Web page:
Teacher autonomy: Why do teachers want it, and how do principals determine who deserves it?
Personal experience as both a classroom teacher and an administrator suggests that teachers need a great deal of autonomy if they are going to be life-long learners, and effective in the classroom if they are to be life-long learners, decision makers, leaders, and are to provide effective instruction for all students. However, in allowing autonomy, leaders must be cautious, constantly monitoring whether teachers are using their autonomy for the good of their students, or if teachers are hiding behind autonomy---using it as a shield from progress. What is intriguing about teacher autonomy is not the belief that it is necessary, but that it is a double-edged sword. In allowing and providing autonomy for teachers, one must be certain those who desire autonomy have good intentions. As important as autonomy is, there is the potential for teachers to misuse it. The researcher sees autonomy as a potential obstruction to progress. As a leader, how can one be sure that a teacher, left to his/her own devices and permitted to be completely autonomous, is using his/her autonomy for good? For this research study, data were gathered through formal interviews of a carefully selected sample of K--12 teachers and principals over several months and then analyzed by first grouping responses to the question of why teachers want autonomy, and then characterizing teachers according to their descriptions of their best professional development experience and successful lessons. The results show that professionals in the field, both principals and teachers identify positive and negative reasons for teachers wanting autonomy. Additionally, characteristics that will help principals identify which teachers deserve autonomy were discovered.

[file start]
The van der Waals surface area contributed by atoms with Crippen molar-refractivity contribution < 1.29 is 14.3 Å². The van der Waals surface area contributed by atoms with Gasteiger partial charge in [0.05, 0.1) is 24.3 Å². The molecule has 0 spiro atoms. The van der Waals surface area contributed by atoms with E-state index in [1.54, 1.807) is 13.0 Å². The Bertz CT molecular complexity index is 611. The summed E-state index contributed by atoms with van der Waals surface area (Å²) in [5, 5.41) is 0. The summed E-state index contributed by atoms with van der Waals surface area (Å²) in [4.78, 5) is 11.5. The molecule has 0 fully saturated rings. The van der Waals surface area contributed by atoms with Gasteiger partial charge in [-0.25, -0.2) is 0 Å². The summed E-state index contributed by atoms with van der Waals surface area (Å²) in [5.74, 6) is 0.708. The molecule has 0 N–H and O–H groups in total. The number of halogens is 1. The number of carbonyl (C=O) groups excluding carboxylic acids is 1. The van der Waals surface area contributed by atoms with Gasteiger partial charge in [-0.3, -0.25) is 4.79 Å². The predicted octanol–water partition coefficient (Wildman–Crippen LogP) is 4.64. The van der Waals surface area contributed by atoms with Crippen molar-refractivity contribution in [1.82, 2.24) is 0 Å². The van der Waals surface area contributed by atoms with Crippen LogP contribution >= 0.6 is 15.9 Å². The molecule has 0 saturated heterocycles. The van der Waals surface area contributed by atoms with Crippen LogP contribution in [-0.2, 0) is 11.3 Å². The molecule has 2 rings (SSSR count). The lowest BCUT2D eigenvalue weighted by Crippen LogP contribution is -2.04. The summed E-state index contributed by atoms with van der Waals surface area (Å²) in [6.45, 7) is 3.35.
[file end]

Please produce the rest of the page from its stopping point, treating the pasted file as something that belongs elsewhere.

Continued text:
School administration|Teacher education
O'Hara, Dennis Patrick, "Teacher autonomy: Why do teachers want it, and how do principals determine who deserves it?" (2006). Dissertations available from ProQuest. AAI3227718.